NY poet Ariel Francisco came to talk about the work of his teacher, Denise Duhamel. In the process, we got to discuss the position of a speaker in relation to a body of work, writing for love, and even a little Frank O’Hara.
Black: Why did you choose Denise Duhamel to read from?
Francisco: She was my first poetry teacher, I love her, and her work, very much. I think I was 19 when I took my first workshop with her (almost a decade ago now)—and didn’t know much about poetry and had no real idea who she was. But she’s really the first person to introduce me to contemporary poetry, through her classes (the first book of contemporary poetry I read was Facts About the Moon by Dorianne Laux in her class) and then through her work. Not only that but she was also the first person to really encourage me in my writing. I don’t know where I’d be if it wasn’t for her and those early classes. My experience with poetry had been mostly awful in high school.
Black: Why these particular poems?
Francisco: “How It Will End” is one of my all-time favorite poems.
I went to a reading Denise was giving at a nearby college when I was in one of her classes. I figured it was a good opportunity to see what my professor put into practice. I don’t think I’d read her work at all at this point. The poem was either the first one she read or the last, but it had been in my mind (and her voice) since that evening.
I love it because I can recognize the location—almost certainly Hollywood Beach, where I would go to skip class in high school and spent most of my summer there between senior year and freshman year of college, having my own series of unfortunate and/or unsuccessful romances. I also love the level of observation taking place, so in depth that the speaker gets lost in it, emerging only at the end.
“Love-Struck In New York,” is another kind of love poem. This poem is from Smile!, her first book, but what’s really amazing to me (and something that I’ve adapted to my own writing I think) is that this is the same ‘I’ as the one in “How It Will End,” years earlier. It’s tricky to call poems autobiographical, and I won’t, but there is definitely a consistency of the ‘I’ in Denise’s poems, throughout the years and the books, so all the previous poems inform the newer ones as a reader (at least to me).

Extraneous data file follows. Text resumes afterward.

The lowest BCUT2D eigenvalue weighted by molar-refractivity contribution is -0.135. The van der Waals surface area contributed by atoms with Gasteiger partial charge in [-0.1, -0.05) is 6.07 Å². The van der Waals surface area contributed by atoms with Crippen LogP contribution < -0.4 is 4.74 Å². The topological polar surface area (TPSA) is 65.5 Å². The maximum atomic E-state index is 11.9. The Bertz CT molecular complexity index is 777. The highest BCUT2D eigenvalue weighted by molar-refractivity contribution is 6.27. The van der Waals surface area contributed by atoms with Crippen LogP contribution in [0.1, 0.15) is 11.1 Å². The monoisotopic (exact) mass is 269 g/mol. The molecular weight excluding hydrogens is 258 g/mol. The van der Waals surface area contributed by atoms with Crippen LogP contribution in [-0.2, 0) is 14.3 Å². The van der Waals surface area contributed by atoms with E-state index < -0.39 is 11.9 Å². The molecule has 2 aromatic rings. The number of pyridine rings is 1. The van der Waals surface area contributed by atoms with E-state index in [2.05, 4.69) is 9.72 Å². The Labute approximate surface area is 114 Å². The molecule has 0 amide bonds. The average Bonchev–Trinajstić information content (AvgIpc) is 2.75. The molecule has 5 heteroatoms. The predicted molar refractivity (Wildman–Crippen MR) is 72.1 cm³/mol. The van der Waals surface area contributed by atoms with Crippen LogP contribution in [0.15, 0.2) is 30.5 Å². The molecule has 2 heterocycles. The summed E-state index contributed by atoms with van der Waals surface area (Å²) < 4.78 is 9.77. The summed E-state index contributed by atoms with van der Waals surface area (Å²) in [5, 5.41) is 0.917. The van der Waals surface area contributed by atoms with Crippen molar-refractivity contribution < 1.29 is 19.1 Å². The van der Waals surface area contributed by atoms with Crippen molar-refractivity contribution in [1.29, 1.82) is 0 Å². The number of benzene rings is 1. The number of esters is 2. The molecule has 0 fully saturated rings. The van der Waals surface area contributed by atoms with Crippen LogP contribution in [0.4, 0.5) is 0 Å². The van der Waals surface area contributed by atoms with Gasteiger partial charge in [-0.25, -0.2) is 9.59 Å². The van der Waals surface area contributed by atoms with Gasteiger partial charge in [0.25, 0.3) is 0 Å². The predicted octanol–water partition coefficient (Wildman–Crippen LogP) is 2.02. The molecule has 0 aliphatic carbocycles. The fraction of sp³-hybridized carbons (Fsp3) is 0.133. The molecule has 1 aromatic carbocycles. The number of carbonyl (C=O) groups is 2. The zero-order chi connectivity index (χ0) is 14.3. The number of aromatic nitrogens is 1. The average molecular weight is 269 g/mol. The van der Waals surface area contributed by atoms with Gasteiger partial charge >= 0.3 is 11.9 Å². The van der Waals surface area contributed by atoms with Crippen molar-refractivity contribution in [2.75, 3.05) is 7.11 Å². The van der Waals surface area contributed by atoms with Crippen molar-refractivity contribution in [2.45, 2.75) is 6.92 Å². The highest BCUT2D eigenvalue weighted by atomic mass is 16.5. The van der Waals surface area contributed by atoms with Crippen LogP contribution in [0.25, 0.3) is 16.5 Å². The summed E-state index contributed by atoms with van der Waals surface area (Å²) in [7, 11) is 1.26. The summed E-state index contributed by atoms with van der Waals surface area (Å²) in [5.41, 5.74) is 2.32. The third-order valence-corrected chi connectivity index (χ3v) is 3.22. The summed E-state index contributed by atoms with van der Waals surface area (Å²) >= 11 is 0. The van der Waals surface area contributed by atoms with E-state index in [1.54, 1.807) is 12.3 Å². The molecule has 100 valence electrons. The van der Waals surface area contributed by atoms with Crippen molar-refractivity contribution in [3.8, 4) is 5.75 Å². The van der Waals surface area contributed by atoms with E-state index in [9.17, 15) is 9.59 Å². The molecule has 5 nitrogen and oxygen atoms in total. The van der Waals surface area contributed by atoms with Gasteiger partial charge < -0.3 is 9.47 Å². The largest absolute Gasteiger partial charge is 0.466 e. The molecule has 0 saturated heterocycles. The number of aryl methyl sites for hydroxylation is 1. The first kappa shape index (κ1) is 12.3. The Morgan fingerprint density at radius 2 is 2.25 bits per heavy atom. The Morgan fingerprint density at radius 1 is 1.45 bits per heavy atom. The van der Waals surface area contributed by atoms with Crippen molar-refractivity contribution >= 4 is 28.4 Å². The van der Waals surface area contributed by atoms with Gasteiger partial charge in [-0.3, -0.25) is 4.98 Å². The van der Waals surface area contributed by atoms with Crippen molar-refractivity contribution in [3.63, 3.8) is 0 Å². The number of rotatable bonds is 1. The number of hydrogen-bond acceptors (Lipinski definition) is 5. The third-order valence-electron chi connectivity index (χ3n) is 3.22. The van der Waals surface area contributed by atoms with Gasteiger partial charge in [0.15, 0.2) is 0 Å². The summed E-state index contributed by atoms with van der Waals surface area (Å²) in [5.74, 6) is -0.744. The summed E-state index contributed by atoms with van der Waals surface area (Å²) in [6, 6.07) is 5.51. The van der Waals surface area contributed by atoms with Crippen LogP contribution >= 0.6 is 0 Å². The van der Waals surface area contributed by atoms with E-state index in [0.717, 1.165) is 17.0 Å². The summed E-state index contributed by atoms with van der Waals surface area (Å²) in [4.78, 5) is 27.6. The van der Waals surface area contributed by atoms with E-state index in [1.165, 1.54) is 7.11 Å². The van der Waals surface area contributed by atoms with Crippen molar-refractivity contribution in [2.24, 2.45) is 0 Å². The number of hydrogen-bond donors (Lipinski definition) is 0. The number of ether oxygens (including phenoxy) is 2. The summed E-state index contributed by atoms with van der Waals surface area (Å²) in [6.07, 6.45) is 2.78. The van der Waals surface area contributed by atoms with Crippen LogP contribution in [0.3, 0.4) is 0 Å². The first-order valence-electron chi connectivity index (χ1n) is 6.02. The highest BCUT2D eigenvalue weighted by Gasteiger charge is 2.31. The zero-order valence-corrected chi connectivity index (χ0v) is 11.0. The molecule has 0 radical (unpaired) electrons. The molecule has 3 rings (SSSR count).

Black: What is the take away of the speaker of these poems? Is it a love of, or at least preservation of, the self that is present in both of these poems?
Francisco: I think it’s a bit of both. The preservation of the present self is a really interesting way to look at it. The ‘I’ in “Love-Struck In New York” to me is the same ‘I’ in “How It Will End,” two poems that give two very different instances of love (as both a feeling and a concept). Did the speaker’s views on it change over time?
“Love-Struck … ” really captures the brief intensity of it (the brevity not necessarily being a negative here), the speaker is steeped in it, and so we get the outsider’s kind-of-perplexed reactions to her. In “How It Will End” though, the speaker seems to be viewing love from a distance, which is perhaps a metaphor in and of itself.
Black: Is there a connection between these poems or Duhamel’s work in general and your own work?
Francisco: Oh yeah. I’ve definitely taken what I think is a similar approach to poems, which is “this is me where I am in my life right now at this moment.” I, too, am writing love-struck poems in New York, or sad poems on Hollywood Beach (god, so many), or poems where I am somewhere thinking or doing something. I think that awareness of self (which is maybe different than self-awareness) is something that I’ve inherited from her both as her student and just as a close reader of her work. If I had to guess, I’d say she inherited that from Frank O’Hara (I do this, I do that).
Black: What are you working on now?
Francisco: More poems, always poems. Also a few translation projects. I’ve been sending out a manuscript of my dad’s poems which is pretty exciting.
Denise Duhamel is the author of thirteen books of poetry, four chapbooks, and has collaborated on several works with Maureen Seaton. Duhamel’s latest book, Blowout (University of Pittsburgh Press, 2013) was shorlisted for the American Book Critic’s Circle Award. Duhamel teaches at Florida International University and Converse College.
Links to the good stuff:
Anna Black has served as the editor-in-chief of the magazines Hayden’s Ferry Review and Inkspeak, and is a twice awarded Virginia G. Piper global teaching and research fellow. Black received her MFA at Arizona State University. Her work has appeared or is forthcoming in the anthologies We Will be Shelter, edited by poet Andrea Gibson and In Sight: An Ekphrastic Collaboration, as well as the journals 45th Parallel, Bacopa Review, Wordgathering, SWWIM, The American Journal of Poetry, and New Mobility among others. She has taught composition, creative writing, and/or publishing at Arizona State University, Western Washington University, Perryville Women’s Prison, and the National University of Singapore. For Sundress Publications she organizes the Poets in Pajamas reading series and Lyric Essentials.